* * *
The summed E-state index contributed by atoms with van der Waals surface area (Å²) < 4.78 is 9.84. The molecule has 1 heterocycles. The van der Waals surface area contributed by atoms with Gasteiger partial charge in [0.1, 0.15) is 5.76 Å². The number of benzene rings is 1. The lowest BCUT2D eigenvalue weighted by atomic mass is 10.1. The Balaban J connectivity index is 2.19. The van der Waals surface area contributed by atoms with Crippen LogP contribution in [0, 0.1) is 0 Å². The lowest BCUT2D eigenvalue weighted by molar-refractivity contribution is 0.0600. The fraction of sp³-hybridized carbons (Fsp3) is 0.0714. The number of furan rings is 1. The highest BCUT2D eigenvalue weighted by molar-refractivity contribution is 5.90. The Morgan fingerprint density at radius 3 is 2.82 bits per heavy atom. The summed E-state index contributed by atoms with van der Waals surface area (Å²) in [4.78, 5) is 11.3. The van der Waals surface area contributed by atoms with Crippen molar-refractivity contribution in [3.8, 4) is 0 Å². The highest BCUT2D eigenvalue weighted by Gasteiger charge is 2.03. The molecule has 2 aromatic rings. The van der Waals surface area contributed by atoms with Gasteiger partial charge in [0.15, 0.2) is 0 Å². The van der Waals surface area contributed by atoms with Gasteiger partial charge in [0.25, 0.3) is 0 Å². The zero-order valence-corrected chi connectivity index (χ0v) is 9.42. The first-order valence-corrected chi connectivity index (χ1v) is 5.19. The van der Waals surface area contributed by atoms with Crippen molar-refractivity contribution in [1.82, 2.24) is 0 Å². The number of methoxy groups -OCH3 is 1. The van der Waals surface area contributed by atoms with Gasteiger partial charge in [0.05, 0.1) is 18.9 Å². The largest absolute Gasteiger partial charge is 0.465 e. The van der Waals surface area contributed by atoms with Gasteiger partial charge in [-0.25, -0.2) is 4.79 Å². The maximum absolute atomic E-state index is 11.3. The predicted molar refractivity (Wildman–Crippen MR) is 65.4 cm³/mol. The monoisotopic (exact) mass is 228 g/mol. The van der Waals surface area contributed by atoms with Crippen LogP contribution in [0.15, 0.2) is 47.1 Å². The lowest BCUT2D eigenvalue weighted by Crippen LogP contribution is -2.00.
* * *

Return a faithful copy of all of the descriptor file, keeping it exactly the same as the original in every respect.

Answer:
The summed E-state index contributed by atoms with van der Waals surface area (Å²) < 4.78 is 9.84. The molecule has 1 heterocycles. The van der Waals surface area contributed by atoms with Gasteiger partial charge in [0.1, 0.15) is 5.76 Å². The number of benzene rings is 1. The lowest BCUT2D eigenvalue weighted by atomic mass is 10.1. The Balaban J connectivity index is 2.19. The van der Waals surface area contributed by atoms with Crippen LogP contribution in [0, 0.1) is 0 Å². The lowest BCUT2D eigenvalue weighted by molar-refractivity contribution is 0.0600. The fraction of sp³-hybridized carbons (Fsp3) is 0.0714. The number of furan rings is 1. The highest BCUT2D eigenvalue weighted by molar-refractivity contribution is 5.90. The Morgan fingerprint density at radius 3 is 2.82 bits per heavy atom. The summed E-state index contributed by atoms with van der Waals surface area (Å²) in [4.78, 5) is 11.3. The van der Waals surface area contributed by atoms with Crippen molar-refractivity contribution in [3.8, 4) is 0 Å². The highest BCUT2D eigenvalue weighted by Gasteiger charge is 2.03. The molecule has 2 aromatic rings. The van der Waals surface area contributed by atoms with Gasteiger partial charge in [0.15, 0.2) is 0 Å². The van der Waals surface area contributed by atoms with Gasteiger partial charge in [0.25, 0.3) is 0 Å². The zero-order valence-corrected chi connectivity index (χ0v) is 9.42. The first-order valence-corrected chi connectivity index (χ1v) is 5.19. The van der Waals surface area contributed by atoms with Crippen molar-refractivity contribution in [1.82, 2.24) is 0 Å². The number of methoxy groups -OCH3 is 1. The van der Waals surface area contributed by atoms with Gasteiger partial charge in [0.05, 0.1) is 18.9 Å². The largest absolute Gasteiger partial charge is 0.465 e. The van der Waals surface area contributed by atoms with Gasteiger partial charge in [-0.25, -0.2) is 4.79 Å². The maximum absolute atomic E-state index is 11.3. The predicted molar refractivity (Wildman–Crippen MR) is 65.4 cm³/mol. The monoisotopic (exact) mass is 228 g/mol. The van der Waals surface area contributed by atoms with Crippen LogP contribution in [0.15, 0.2) is 47.1 Å². The lowest BCUT2D eigenvalue weighted by Crippen LogP contribution is -2.00.